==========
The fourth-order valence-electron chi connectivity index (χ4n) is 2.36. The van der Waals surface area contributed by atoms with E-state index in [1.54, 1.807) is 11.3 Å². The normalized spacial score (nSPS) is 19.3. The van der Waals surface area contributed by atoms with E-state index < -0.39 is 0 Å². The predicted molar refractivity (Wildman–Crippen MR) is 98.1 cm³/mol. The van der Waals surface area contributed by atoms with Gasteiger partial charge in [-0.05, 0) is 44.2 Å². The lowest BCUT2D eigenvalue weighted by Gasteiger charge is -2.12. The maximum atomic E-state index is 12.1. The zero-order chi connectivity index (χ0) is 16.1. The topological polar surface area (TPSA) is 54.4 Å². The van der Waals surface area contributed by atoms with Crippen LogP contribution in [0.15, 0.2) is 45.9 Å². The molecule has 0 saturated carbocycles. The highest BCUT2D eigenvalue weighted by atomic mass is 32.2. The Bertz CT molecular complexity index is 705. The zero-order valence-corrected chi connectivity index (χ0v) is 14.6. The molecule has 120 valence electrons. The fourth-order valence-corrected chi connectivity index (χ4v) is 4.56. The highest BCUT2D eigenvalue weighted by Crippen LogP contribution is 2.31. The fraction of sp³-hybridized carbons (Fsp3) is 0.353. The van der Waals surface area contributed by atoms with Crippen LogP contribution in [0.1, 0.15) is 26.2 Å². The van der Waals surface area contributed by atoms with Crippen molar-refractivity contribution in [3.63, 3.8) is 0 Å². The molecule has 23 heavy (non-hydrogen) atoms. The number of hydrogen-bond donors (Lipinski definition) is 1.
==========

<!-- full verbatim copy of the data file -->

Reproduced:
The fourth-order valence-electron chi connectivity index (χ4n) is 2.36. The van der Waals surface area contributed by atoms with E-state index in [1.54, 1.807) is 11.3 Å². The normalized spacial score (nSPS) is 19.3. The van der Waals surface area contributed by atoms with E-state index < -0.39 is 0 Å². The predicted molar refractivity (Wildman–Crippen MR) is 98.1 cm³/mol. The van der Waals surface area contributed by atoms with Gasteiger partial charge in [-0.05, 0) is 44.2 Å². The lowest BCUT2D eigenvalue weighted by Gasteiger charge is -2.12. The maximum atomic E-state index is 12.1. The zero-order chi connectivity index (χ0) is 16.1. The topological polar surface area (TPSA) is 54.4 Å². The van der Waals surface area contributed by atoms with Crippen LogP contribution in [0.15, 0.2) is 45.9 Å². The molecule has 0 saturated carbocycles. The highest BCUT2D eigenvalue weighted by atomic mass is 32.2. The Bertz CT molecular complexity index is 705. The zero-order valence-corrected chi connectivity index (χ0v) is 14.6. The molecule has 120 valence electrons. The fourth-order valence-corrected chi connectivity index (χ4v) is 4.56. The highest BCUT2D eigenvalue weighted by Crippen LogP contribution is 2.31. The fraction of sp³-hybridized carbons (Fsp3) is 0.353. The van der Waals surface area contributed by atoms with Crippen LogP contribution in [0.1, 0.15) is 26.2 Å². The van der Waals surface area contributed by atoms with Crippen molar-refractivity contribution in [3.63, 3.8) is 0 Å². The molecule has 23 heavy (non-hydrogen) atoms. The number of hydrogen-bond donors (Lipinski definition) is 1.